Cameras pointed at your own premises is fine. Cameras pointed at your boundaries is fine. Cameras pointing to any public place is also fine. Cameras pointing across any property to view the open road for the purpose of crime prevention or detection is also fine. If yopur cameras overlook a neighbours property in order to do so that then thats also fine. If they are used for crime prevention or detection then you will have no problem. So stick to that simple argument. Your arguement will be aided if criminal damage and anti social behaviour is a problem in your area. If cameras reduce this then they are effective. If you actually catch someone then your cameras will be more than justified. Cameras used in areas where there is antisocial behaviour and criminal activity are also a proportionate response of any community minded person or of any person who has been a victim of the above. Basically its your reasons for installing CCTV that can be questioned. Crime prevention and detection is always permisable in domestic CCTV. If you distribute CCTV footage without due cause then you are probably harassing someone. The presence of CCTV in itself is not harasment however much you dont like it. Its all down to how it is used. The type of equipment is almost irrelevant. If you use a PTZ type camera and go zooming in and following people around without reason then your actions may be seen to be harassment. If you want a PTZ then use a fully automatic, movement tracking camera. That way its only the dumb logic of the camera (and not you) that follows people. (and trees in the wind). You need not display any warning signs. You can also install microphones. (and its a good idea to do so as any crime with audio is 500% more impresive if caught). I would advise you to use "covert" cameras wherever possible and have no signs. Detection and jail is a far more effective treatment for criminals. Using "overt" cameras will just push the criminals on to other neighbours. Its much better to catch a criminal than it is to pursade him to burgle someone easier. Its mainly people with something to hide dont like to be recorded. And they will try to claim that they want privacy to comit crime. Also, human rights act does not apply to individuals, one individual cannot breach anothers human rights. The human rights act applies to governments and similar organisations, police, councils etc. NOT to private individual people.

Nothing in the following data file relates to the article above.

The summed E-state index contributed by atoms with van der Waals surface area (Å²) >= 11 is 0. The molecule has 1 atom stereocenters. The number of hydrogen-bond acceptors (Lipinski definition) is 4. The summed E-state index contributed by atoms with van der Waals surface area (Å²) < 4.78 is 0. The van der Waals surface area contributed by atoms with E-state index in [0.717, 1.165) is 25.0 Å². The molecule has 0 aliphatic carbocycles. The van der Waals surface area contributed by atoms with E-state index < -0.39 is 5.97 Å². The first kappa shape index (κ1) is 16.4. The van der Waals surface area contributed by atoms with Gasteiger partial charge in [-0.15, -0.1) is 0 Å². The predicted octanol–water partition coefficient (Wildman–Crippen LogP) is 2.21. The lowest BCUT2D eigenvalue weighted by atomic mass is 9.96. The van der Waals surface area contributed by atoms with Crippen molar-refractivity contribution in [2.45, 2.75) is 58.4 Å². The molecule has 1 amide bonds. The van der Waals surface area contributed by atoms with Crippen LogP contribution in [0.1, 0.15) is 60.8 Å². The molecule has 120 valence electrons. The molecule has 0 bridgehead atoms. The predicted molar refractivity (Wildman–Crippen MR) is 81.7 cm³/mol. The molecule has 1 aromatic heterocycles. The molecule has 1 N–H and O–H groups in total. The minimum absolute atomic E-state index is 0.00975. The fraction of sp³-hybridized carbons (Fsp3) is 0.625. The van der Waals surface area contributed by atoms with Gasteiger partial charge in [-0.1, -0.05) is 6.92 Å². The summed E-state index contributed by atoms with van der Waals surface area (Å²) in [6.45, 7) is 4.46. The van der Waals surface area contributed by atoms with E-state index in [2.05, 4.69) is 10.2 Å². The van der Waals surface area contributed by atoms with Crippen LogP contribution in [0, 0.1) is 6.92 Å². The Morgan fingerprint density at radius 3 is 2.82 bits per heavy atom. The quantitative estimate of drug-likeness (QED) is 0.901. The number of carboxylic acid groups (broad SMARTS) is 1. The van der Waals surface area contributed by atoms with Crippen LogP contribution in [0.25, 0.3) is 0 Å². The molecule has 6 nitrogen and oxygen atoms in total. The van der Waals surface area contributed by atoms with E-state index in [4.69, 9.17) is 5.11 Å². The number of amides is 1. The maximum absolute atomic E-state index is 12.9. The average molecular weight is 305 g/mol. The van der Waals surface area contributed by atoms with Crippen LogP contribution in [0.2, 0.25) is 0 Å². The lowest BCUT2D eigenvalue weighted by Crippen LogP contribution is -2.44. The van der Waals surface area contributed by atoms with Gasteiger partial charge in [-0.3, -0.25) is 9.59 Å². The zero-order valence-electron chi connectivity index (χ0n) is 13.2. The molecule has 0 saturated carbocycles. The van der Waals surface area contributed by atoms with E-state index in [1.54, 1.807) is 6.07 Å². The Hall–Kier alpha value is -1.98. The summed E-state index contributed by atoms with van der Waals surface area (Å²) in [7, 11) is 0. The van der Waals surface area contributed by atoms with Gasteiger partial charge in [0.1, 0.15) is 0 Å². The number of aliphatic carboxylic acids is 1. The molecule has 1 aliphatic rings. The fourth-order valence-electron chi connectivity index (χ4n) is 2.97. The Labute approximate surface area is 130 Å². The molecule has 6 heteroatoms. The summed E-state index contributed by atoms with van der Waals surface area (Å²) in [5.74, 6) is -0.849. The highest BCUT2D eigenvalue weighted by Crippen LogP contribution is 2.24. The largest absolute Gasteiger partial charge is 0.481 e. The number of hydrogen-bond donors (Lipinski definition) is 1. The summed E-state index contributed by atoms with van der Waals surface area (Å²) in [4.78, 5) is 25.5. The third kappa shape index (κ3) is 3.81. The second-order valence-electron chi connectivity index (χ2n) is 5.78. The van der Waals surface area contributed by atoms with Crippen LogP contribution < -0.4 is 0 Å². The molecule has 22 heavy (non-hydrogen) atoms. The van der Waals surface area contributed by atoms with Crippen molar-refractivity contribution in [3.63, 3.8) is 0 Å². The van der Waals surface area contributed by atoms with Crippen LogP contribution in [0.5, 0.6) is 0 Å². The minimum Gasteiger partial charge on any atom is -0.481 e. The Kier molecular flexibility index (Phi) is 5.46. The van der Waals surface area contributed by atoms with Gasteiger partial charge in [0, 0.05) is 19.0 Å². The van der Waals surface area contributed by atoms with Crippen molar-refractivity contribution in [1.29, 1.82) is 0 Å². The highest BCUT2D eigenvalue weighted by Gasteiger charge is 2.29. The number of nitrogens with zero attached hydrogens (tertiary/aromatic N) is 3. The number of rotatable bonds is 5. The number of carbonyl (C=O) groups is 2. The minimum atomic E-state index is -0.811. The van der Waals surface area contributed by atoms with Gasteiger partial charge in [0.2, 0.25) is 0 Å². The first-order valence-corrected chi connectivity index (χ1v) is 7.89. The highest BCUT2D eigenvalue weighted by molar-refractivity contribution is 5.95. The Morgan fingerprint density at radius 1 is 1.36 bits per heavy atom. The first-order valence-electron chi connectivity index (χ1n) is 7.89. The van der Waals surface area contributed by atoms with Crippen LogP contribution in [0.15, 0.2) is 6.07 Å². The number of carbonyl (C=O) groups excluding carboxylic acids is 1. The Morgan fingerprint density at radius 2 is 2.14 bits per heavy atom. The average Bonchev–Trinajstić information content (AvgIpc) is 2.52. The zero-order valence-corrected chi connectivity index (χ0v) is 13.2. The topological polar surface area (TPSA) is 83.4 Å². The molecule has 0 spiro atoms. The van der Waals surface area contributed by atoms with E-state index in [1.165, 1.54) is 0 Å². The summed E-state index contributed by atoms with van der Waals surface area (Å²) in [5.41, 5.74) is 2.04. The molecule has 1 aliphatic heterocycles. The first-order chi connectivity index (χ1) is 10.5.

Pete, You somehow miss the point of personal privacy and and individual's human rights. I have a neighbour who has 4 cctv cameras pointing across my front garden to front door (instead of pointing directly from THEIR door to the street)- thereby watching my coming/going or watering my plants outside MY window. There is ABSOLUTELY no reason to point their camera across MY property. It infringes on my personal liberty and is harrassement! The second camera points onto shared back garden, which I don't use for this reason! This deprives me of use of SHARED facilities. The last 2 cameras are situated over the side of the building where we place our recycling/bins, and small room that houses our electric/gas meters. These face opposite directions; facing the street and facing the back where there are two garages, one SHOULD be mine, but they've hijacked BOTH! I have nothing to hide- do not have wild parties, hardly get visitors, nor do I engage in any criminal activities. The neighbourhood is very quiet with NO antisocial behaviour problems, a VERY LOVELY area to live! Why then have SO much surveillance, if not for vouyerism? I actually caught the wife staring at me from the back garden through my lace curtains, as I was changing after a shower! She had the barefaced CHEEK to WAVE at me......whilst I was naked! Now if THAT is not sick, then YOU tell me what it is????